I just have to say, the singing is amazing (not mine of course). Over 800 people singing makes a very, very powerful sound!
From the Mid Council Commission II Committee, an overture was passed to “Direct that a new configuration of synod boundaries be established [based on an emerging sense of purpose, partnership, context, and call through a collaborative process between the synods and presbyteries resulting in no more than ten to twelve synods. The synods will report to the 222nd General Assembly (2016).”
The language used in the overture was “To recommend to the 223rd General Assembly (2018) the boundary changes necessary to achieve a total of no more than 10-12 synods, if there remain synods and presbyteries that have been unable or unwilling to engage in a collaborative process of reconfiguration.”
The most anticipated issue for the day was an overture from Middle East Issues calling for the divestment of Presbyterian Foundation and Presbyterian Board of Pension investments to be divested from three corporations (Hewlett-Packard, Caterpillar, Inc.and Motorola Solutions) “and not to reinvest in these companies until the Mission Responsibility Through Investment (MRTI) Committee of the PC(USA) is fully satisfied that product sales and services by these companies are no longer in conflict with our church investment policy. This action on divestment does not mean an alignment with the overall strategy of the global BDS (Boycott, Divest and Sanctions) movement.”
This is a very complex issue! The reference to ‘our church investment policy’ concerns companies that are making a profit in in situations that are non-peaceful, in this case in the midst of the conflict between Israel and Palestine. The major controversy surrounds the perception that by divesting from these companies we appear, to some, to be divesting from Israel itself and, therefore, appear to be siding with Palestine in the conflict. That perception is exacerbated by the global BDS movement, which is aimed directly at divesting from companies doing business with Israel.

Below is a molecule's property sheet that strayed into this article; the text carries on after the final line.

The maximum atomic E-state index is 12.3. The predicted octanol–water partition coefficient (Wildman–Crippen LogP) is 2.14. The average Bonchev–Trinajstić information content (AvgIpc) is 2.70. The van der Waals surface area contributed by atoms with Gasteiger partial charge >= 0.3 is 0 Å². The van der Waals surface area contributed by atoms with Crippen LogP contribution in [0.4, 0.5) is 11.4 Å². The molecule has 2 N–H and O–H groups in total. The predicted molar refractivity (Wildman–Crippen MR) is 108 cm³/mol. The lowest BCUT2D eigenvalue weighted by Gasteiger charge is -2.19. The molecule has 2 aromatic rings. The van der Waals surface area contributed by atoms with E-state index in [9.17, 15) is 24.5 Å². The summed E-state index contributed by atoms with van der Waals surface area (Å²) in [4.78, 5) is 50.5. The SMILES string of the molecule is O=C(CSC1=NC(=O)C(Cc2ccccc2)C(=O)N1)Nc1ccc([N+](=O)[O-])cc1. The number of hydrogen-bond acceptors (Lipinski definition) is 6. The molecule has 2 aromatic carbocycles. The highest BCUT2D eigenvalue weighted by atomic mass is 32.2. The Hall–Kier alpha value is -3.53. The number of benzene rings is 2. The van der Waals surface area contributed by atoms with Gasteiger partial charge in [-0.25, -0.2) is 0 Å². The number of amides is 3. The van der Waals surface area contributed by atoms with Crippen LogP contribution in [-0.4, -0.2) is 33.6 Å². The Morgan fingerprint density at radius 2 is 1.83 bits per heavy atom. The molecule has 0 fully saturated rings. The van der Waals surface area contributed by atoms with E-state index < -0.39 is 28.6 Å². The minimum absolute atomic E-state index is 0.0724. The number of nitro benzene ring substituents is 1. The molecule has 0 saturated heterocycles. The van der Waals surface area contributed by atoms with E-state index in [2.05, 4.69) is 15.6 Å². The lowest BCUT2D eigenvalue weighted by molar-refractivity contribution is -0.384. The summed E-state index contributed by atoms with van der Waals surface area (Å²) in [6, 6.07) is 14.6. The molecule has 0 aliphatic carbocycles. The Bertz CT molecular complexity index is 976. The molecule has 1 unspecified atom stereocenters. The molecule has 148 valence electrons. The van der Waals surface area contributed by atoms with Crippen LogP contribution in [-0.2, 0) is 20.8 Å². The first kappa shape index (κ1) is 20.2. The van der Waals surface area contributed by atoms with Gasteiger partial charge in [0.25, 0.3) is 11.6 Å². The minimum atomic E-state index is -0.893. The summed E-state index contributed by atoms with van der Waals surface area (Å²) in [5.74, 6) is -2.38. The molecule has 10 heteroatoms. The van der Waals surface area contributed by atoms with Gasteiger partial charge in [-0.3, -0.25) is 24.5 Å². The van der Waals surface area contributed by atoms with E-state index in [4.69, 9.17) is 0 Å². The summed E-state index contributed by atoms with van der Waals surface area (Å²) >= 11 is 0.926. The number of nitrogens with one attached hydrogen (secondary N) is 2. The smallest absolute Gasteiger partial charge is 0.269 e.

Divestment from Israel is not the intent of the overture, but sometimes perception prevails. Having heard from many Jewish ecumenical partners, the perception of divestment of Israel seems to be prevailing among them.
The other side of the argument is that more often than not, it is only when economic pressure is applied that progress for peace is made. The Palestinians have made a commitment to non-violent means to accomplish this peace, and what they are asking us to do is hardly heroic – stop supporting companies who are allowing their product to oppress us and destroy our homes.
That’s a simplified summary of the issue, as the debate (including amendments, minority reports, and more amendments) lasted for over three hours in the Plenary session. Many had strong feelings on the issue, and many had conflicted feelings on it. It was closest vote on any overture at GA this year. It passed 310 in favor, 303 against.
This will be my final blog from GA, due to an early morning of meetings, and then I will be traveling home. Yay! This has been an invaluable experience of meeting new friends, seeing how our highest church governing body works, and learning about the things that presbyterians care deeply about. It has been an opportunity to become aware of and informed about the ministries and mission of our denomination. I understand why people who have served as Commissioners to GA continue to attend subsequent GA meetings as observers. You will experience the passion of the church and the Spirit of God here. Passion and Spirit will catch you off guard, overwhelm you and deepen your faith in this divine/human institution called the church. It has been a privilege!